Reading about Anker’s recent security issues has been interesting. In reading I came across this great comment on The Verge’s article :
“why did this happen at all when Anker said these cameras were exclusively local and end-to-end encrypted?” and “why did it first lie and then delete those promises when we asked those questions?”
As a software developer, I can tell you with about 95% certainty what happened. The Anker software team screwed up and didn’t know about this security hole. They didn’t test this scenario. They just didn’t know. They probably don’t have enough security engineers and checks. It’s probably not a huge company.
As for the lies, the Anker PR/marketing people you talked to have no clue. They are probably just fed information from whoever in the company. They probably didn’t “lie”. Maybe the engineers were still investigating and weren’t sure so they told them that “no chance there’s a security hole”. Maybe a dev manager wanted to cover his/her ass and said, “there’s no way we didn’t test this”. Whatever the case, there’s a gap between reality (i.e. source code) and how the product that the marketing team is responsible for selling (welcome to software development!).
So yes… it’s fun to think of conspiracy theories like the Chinese government ordering Anker to leave a backdoor so that it could keep an eye on the front porch of Americans… but Occam’s razor chalks this up as careless software development and unresponsive marketing/PR(likely both a result of being a small’ish company).
This. Yes, this right here is in my own personal belief the true reality of the situation.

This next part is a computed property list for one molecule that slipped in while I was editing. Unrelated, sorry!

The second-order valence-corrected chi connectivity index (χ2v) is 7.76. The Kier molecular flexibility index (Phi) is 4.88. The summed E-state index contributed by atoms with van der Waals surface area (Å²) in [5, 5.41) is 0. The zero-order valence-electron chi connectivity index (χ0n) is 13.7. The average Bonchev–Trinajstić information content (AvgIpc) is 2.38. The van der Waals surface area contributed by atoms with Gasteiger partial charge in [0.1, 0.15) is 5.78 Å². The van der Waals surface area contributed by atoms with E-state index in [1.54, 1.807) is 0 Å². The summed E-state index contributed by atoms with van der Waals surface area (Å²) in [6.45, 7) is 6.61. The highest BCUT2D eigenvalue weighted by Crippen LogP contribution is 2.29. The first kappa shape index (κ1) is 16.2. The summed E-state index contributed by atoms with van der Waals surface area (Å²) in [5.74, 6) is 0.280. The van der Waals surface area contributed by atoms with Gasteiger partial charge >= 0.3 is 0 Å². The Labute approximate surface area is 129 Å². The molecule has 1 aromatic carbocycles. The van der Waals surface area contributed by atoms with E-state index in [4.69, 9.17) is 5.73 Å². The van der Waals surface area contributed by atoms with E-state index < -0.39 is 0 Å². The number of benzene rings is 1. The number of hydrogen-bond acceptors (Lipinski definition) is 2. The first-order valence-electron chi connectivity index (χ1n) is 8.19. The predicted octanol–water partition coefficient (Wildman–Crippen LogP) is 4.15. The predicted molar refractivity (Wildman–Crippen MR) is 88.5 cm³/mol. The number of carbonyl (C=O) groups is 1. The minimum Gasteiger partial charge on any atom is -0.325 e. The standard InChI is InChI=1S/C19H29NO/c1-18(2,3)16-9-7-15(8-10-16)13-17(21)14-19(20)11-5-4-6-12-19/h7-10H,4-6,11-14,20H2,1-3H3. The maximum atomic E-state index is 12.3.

Mindgrub is not a huge company, but we spend a lot of time focused on the processes we need to create secure and scalable applications. We manage to do this because we are an engineering team of scale, and that requires us to set rules from branching strategy to mature continuous integration policies that our engineers can embrace as they move from project to project.
These processes are pretty good but nowhere near perfect, and I can tell you that the way we build applications is light years beyond many organizations I have worked with in the past.
Why? Because many best practices collapse when not run at scale. A singular developer can not peer review his or her own code. When you take any 2-4 person internal development shop 95% of the time you find cowboy coding happening on a regular basis. As all humans, we all make mistakes regardless of how amazing we may be as a singular developer. I can’t begin to tell you how often under a basic audit of code, infrastructure, or process that it becomes immediately obvious that this approach has created a technical debt of huge magnitudes.
What is more common in almost every one of these situations is a rift between the appointed chief engineer(s) and other teams like marketing and sales. Terms you may hear are this is what the customer really wants, we had to build it this way, or if you only understood how it worked.
Keep an eye out friends.